The text offers a myriad of things I could want including taboo wishes. I am warned that if I judge the desire, then my emotions will be in an terrible knot. That made sense, and I read about why I may be denying desires. It was not very flattering to religious figures, and then ended with the question:

“Have you ever had that feeling that you are putting more energy into staying constricted than you are into allowing expansion?”


I could relate to denying myself, things or experiences and the feeling of littleness that it brings. The next unit seemed to be leading to the answer I asked in the beginning. What am I supposed to want?

Desire links you to the will of God. Nervously, I proceeded to read that I should allow whatever thought crosses my mind to be and pass by without judgment. Apparently every thought I disallow reminds me that I believe that God and I are separate. I might not necessarily to act on the thoughts, but I should register them as just a thought unless compelled by an inner guide to take action. Then I receive the invitation to ask myself again what I truly want despite what anyone my think of me. As the images pass by in my mind, I should to notice what I approve of and what I want to judge. The text explains that desire is my direct connection to source, and that I should trust whatever my heart desires. That was a perfect introduction to the next section: An exercise in trusting desire.

The Way of Mastery ~ Part Two: The Way of Transformation
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(price as of May 1, 2016)

The exercise begins by asking me to induce a meditative state for ten to fifteen minutes. I can place my hand over my heart and ask, what do I truly want? I must then write down any images, feelings, or wants in a journal. After seven days of this exercise, I should look for similarities in the journal entries and there will be my current life calling. My calling seemed to be traveling the world and playing. The text further on cautions me that if I stem the flow of my wants, then I will never know peace, joy, or happiness. The unit took another odd turn and explains that desires alone will not be satisfactory. I need to align my will with source and create what God wants me to make. The creations I make with God are the only thing that will make me happy in this life, but if I wander out on my own, then life will be miserable.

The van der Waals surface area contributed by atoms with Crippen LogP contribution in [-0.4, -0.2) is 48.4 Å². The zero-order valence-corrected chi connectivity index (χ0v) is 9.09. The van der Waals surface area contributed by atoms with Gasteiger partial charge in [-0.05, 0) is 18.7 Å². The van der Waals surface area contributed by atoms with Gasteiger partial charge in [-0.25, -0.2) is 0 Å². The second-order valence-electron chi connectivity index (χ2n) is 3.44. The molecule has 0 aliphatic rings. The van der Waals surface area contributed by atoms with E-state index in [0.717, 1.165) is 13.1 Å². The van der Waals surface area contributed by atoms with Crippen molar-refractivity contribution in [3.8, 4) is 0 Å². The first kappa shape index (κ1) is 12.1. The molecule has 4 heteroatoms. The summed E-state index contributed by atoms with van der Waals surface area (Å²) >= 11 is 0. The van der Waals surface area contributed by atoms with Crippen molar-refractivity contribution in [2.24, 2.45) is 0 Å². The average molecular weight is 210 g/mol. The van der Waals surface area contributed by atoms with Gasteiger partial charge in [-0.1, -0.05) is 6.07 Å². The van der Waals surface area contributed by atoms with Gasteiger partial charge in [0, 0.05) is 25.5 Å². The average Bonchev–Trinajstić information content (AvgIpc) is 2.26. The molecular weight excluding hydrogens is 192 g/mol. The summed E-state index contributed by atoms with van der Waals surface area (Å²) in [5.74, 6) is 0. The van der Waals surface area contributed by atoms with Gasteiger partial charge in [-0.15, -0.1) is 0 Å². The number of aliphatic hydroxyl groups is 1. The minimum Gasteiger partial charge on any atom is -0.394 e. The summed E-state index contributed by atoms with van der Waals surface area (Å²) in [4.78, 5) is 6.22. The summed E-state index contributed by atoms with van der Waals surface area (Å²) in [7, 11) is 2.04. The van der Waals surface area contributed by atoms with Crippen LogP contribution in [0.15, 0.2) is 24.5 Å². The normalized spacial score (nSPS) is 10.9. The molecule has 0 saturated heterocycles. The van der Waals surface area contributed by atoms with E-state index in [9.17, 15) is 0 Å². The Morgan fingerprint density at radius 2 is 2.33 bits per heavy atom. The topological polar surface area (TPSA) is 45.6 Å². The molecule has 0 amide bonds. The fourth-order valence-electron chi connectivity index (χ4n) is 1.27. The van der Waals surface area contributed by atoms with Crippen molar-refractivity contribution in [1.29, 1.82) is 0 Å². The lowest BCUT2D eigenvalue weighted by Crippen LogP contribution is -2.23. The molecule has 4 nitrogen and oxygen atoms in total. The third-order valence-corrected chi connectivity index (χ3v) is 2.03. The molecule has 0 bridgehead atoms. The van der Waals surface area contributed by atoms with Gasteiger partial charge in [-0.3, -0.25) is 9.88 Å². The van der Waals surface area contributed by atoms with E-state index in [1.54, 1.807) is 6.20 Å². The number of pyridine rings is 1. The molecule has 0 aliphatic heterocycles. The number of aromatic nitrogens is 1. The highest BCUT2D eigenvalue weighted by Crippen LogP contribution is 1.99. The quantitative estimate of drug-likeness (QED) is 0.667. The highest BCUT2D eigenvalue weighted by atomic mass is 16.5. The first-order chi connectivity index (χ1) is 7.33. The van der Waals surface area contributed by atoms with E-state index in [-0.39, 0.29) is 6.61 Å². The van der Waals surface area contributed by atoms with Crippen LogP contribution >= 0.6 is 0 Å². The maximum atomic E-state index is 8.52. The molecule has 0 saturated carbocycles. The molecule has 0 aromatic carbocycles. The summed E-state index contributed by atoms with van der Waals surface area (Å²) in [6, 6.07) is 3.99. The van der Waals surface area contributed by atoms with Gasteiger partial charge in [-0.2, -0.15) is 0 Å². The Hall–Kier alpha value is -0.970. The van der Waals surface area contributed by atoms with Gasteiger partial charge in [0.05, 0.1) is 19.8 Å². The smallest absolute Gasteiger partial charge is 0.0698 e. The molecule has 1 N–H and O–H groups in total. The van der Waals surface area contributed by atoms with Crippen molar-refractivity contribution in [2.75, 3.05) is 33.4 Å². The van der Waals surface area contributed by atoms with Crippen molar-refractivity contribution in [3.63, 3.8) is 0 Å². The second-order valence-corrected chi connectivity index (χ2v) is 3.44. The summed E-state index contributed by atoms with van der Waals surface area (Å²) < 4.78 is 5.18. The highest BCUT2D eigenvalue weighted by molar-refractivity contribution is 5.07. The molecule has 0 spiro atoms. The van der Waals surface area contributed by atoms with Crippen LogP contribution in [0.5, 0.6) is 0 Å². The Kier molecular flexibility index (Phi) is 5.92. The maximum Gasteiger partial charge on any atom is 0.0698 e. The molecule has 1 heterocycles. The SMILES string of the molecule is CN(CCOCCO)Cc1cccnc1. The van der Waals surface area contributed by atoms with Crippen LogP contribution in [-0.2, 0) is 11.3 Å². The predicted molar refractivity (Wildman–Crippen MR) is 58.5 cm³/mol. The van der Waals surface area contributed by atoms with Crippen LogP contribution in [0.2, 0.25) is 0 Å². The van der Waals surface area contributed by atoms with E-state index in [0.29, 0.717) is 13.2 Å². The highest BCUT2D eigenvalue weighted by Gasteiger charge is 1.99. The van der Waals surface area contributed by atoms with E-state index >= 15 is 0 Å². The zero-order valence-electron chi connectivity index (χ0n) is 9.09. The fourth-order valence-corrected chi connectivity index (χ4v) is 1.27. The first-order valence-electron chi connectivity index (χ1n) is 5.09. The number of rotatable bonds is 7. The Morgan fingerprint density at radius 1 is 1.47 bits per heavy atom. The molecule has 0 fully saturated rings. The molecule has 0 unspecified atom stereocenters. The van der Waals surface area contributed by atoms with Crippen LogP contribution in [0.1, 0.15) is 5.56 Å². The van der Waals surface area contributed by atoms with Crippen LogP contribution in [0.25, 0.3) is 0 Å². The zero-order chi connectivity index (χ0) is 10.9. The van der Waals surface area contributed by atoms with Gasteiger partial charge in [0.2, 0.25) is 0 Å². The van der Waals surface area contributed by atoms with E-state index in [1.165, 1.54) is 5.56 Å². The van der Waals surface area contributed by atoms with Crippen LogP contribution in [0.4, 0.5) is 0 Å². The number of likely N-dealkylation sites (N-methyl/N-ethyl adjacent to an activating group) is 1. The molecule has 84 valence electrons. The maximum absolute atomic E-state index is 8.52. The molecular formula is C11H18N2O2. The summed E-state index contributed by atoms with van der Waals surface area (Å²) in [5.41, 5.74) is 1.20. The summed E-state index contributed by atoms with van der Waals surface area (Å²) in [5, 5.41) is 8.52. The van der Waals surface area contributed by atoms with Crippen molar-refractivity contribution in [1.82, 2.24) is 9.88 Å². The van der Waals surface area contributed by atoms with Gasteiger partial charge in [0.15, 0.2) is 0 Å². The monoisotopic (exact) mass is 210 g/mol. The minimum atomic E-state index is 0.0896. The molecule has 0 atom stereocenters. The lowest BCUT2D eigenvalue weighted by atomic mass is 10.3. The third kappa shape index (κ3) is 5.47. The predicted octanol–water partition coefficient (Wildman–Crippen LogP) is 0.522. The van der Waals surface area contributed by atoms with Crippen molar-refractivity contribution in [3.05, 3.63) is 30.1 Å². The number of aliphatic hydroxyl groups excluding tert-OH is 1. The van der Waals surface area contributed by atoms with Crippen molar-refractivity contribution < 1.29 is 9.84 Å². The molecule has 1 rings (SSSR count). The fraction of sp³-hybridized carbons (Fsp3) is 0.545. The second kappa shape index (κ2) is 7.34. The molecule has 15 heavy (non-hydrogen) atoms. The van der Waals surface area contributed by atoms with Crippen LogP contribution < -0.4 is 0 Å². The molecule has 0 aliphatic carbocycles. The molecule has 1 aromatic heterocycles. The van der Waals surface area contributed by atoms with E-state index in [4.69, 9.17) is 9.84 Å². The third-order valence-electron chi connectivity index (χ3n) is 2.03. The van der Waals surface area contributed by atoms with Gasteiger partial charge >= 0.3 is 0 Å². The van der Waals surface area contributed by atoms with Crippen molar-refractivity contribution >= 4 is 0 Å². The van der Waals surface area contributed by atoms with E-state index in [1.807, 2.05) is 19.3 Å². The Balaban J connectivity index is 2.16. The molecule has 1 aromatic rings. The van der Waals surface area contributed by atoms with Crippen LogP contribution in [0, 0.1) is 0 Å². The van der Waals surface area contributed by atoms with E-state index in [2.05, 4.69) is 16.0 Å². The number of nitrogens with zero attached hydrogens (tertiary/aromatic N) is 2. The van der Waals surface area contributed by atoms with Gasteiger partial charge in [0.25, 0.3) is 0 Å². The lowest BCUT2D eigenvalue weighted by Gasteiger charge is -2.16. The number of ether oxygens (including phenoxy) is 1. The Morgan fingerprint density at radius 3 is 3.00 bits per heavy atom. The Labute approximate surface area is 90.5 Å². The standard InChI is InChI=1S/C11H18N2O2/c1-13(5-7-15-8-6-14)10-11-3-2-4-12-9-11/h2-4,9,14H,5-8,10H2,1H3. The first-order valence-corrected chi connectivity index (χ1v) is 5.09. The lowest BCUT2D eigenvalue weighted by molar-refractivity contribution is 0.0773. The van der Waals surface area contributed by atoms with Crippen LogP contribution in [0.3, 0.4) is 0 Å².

I felt like this whole chapter was a bait and switch routine. I am free to desire because they are just thoughts, and I am an infinite creator, but I’ll only be happy if I do what my source wants me to do. I do not feel like I have come any closer to the answer of my question, what should I desire? The answer provided by the book that I should do whatever God wants me to do is less than fulfilling. Have you found answers while reading The Way of Mastery? Please feel free to share in a comment.




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  1. Shanti Christo Foundation The Way of Mastery. Ashland: Shanti Christo Foundation, 2005.